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Fireworks industry fizzles with COVID cancellations

  • Katrina Wilson of Rindge, a sales associate at the Atlas Pryrovision Rindge store, stocks shelves, a daily grind as the most popular sales week of the year hits the store that's already seen demand through the roof. Staff photo by Ashley Saari—

  • The Atlas Pyrovision retail store in Rindge is ready for a busy week leading up to July 4. Copyright Monadnock Ledger-Transcript. May not be reprinted or used online without permission. Send requests to Staff photo by Ashley Saari—

  • The Atlas Pyrovision retail store in Rindge is ready for a busy week leading up to July 4. Copyright Monadnock Ledger-Transcript. May not be reprinted or used online without permission. Send requests to Staff photo by Ashley Saari—

Monadnock Ledger-Transcript
Published: 7/1/2020 2:07:20 PM

More people than ever are purchasing fireworks for backyard displays as the Fourth of July approaches and almost all municipal displays have been canceled. But the boost in consumer sales isn’t enough to buoy an industry that has been hit hard by those canceled events.

Steve Pelkey, CEO of Atlas Pyrovision, which provides consumer fireworks sales from its Rindge storefront and puts on professional displays around the world, said the two halves of his business have been impacted in profoundly different ways.

The storefront, he said is booming.

Sales of class B fireworks, the kinds suitable for backyard celebrations, are up by 40 percent compared to last year, as people prepare for their own Fourth of July celebrations. And about one-third of those customers are planning to light off their own fireworks for the first time, showing that people are on the lookout for alternatives, with town fireworks and festivals canceled, Pelkey said.

Nationally, fireworks sellers are seeing similar boosts. Julie Heckman, executive director of the American Pyrotechnics Association, said sellers are reporting increases of twice or three times the sales they made last year, with the boom starting around Memorial Day, and still going strong.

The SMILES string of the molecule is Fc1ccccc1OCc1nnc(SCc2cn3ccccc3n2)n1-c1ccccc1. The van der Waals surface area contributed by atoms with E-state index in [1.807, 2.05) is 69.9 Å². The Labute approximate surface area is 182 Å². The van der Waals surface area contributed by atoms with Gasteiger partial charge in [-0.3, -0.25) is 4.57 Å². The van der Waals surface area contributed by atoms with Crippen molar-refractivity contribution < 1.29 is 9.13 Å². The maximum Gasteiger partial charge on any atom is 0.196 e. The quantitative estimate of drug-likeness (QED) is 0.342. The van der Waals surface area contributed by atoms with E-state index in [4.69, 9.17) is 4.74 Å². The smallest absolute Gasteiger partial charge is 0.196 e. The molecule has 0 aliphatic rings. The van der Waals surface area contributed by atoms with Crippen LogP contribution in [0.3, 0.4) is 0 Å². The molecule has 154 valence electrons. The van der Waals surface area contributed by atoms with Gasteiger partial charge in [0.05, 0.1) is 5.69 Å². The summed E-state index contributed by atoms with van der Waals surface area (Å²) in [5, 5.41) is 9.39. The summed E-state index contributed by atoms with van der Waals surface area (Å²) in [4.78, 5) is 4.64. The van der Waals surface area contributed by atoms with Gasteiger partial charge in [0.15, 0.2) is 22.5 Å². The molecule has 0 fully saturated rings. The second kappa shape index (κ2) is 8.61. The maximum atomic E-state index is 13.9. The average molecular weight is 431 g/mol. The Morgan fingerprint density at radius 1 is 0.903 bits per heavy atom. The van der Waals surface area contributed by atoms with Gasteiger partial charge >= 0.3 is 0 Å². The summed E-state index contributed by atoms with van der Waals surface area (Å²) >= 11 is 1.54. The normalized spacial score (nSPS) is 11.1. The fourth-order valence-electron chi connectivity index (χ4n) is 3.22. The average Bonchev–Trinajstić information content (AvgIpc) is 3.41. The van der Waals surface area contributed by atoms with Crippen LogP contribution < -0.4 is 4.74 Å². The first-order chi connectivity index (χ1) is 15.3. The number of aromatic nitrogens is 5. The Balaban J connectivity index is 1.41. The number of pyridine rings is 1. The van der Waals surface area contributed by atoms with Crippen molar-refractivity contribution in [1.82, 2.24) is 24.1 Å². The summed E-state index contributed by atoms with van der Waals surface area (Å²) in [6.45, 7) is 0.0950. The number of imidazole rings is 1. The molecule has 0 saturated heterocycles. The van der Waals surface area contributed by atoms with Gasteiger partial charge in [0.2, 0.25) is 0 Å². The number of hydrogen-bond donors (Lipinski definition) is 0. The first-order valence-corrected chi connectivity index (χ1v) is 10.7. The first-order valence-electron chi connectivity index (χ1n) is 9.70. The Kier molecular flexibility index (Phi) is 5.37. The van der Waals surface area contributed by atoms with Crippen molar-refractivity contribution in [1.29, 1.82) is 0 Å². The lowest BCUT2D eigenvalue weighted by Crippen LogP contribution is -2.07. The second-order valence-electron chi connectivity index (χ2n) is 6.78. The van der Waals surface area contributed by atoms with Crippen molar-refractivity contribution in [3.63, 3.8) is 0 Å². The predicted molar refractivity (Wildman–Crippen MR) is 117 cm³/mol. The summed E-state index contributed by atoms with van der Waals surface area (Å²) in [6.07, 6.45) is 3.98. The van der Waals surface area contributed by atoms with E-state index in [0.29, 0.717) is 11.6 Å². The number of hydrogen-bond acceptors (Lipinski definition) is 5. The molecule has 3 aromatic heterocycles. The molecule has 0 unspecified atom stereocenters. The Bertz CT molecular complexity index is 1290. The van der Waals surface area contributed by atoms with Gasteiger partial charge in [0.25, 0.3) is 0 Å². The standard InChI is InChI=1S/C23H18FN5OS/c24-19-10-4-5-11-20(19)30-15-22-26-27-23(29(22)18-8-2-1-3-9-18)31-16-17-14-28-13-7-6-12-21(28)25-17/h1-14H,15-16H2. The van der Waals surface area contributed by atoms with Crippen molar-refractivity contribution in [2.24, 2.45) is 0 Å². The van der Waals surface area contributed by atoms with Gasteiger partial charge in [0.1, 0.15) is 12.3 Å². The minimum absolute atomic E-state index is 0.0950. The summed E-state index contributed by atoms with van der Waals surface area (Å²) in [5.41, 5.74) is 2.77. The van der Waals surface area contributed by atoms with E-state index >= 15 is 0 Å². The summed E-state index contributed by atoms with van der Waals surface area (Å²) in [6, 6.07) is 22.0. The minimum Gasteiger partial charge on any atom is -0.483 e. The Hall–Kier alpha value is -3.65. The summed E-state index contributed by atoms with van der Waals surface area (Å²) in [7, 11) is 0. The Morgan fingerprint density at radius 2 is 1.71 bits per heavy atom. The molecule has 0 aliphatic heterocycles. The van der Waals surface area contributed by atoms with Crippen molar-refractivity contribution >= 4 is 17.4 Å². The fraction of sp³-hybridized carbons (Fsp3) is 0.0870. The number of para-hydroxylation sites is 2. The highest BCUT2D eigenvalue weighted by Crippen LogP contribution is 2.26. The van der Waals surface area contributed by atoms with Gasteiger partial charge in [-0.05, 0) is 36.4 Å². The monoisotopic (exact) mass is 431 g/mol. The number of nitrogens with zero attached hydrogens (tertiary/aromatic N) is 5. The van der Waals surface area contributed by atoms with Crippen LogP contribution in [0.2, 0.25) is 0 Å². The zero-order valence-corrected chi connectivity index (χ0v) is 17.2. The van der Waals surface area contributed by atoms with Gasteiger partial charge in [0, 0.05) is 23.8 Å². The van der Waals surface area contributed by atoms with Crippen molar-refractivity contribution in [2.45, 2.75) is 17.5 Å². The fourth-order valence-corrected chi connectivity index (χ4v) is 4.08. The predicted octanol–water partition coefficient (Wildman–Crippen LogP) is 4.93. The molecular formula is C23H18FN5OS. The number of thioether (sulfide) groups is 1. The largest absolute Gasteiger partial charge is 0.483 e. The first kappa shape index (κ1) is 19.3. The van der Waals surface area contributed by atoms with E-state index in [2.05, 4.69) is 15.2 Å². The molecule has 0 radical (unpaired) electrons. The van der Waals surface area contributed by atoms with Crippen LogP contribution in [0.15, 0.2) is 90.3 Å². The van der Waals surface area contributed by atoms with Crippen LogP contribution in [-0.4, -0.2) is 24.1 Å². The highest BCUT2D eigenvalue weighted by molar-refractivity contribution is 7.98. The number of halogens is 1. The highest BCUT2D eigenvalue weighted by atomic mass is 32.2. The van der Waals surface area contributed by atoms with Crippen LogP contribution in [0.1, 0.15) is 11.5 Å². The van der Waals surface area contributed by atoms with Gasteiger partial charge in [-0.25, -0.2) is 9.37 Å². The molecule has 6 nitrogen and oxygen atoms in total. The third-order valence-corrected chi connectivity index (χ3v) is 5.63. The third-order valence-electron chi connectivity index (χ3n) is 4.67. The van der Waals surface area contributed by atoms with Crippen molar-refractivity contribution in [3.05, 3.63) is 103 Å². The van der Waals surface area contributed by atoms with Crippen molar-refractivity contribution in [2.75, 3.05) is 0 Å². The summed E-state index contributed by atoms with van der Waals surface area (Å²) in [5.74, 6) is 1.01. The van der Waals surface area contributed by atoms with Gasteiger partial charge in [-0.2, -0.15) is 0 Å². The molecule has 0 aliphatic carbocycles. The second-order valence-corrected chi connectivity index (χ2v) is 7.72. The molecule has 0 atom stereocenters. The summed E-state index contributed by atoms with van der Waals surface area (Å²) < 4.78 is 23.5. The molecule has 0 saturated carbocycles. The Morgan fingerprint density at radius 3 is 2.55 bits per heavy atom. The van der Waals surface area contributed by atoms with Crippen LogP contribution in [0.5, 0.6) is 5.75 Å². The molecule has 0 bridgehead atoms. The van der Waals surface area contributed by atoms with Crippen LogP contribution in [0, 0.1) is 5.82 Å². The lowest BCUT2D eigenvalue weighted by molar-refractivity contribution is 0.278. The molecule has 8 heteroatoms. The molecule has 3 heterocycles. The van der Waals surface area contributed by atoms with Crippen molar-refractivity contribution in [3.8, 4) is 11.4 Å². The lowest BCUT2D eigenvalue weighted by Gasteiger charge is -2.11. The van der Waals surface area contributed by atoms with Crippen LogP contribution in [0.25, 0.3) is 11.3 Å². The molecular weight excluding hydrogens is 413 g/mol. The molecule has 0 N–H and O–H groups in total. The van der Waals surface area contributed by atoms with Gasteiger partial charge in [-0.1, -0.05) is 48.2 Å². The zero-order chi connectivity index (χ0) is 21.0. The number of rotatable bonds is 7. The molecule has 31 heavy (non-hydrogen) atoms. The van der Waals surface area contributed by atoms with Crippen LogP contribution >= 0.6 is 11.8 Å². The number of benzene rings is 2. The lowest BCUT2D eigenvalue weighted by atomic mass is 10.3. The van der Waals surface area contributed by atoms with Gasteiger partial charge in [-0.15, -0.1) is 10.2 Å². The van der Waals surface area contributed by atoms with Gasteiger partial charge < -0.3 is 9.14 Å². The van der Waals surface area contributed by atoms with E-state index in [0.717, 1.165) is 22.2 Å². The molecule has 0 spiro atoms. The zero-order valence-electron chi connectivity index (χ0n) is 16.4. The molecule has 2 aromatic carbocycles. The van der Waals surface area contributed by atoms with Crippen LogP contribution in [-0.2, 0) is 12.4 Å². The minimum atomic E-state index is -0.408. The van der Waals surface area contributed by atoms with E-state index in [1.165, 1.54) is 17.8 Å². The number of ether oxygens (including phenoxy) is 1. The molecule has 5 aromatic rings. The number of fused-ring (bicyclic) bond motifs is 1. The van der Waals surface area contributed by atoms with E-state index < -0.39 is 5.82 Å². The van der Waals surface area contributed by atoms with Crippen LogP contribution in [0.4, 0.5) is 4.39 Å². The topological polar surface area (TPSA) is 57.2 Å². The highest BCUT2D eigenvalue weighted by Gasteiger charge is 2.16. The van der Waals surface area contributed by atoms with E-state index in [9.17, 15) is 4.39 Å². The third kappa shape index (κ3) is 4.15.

“The early sales, I think that’s just all related to the pandemic. We’ve never seen sales that strong. People have been in lockdown, staying in their homes, for three months now. They can’t go to a movie theater, festival or event, and they’re looking for some affordable entertainment at home,” Heckman said.

But for Atlas, consumer sales are only about 30 percent of their business, Pelkey said. The rest is professional displays, which have been devastated by the lack of outdoor events. Those canceled municipal displays would normally be a huge portion of their July business, Pelkey said. But they’ve all dried up.

“Typically, we’d be doing around 230 municipal displays. This year, we’re doing three,” Pelkey said.

And there’s only one Fourth of July per year. That’s a problem for display companies that depend on the holiday for up to 70 percent or more of their yearly business, Heckman said.

“For display companies, the Fourth of July isn’t just their bread and butter. It’s the whole bag of groceries,” Heckman said. “It’s all about the Fourth of July. And they don’t get a do-over. There is no other holiday that’s going to provide that same volume of business.”

Pelkey said Atlas has lined up some small, private events, such as company parties or displays for families for the holiday, that they wouldn’t have had time for in any other year, but the number isn’t comparable to what they would be providing in municipal displays. Municipal Fourth of July displays make up about 60 percent of Atlas’ display income, he said.

Heckman said the majority of display companies have applied for government programs such as the Paycheck Protection Program and small business loans, but they’re not enough to carry the companies for ten months until the next Fourth of July.

“The entertainment industry as a whole, they’re designed to perform in front of large audiences. That will be the last segment to reopen,” Heckman said. “We’re just looking to make sure these multi-generational businesses aren’t left behind.”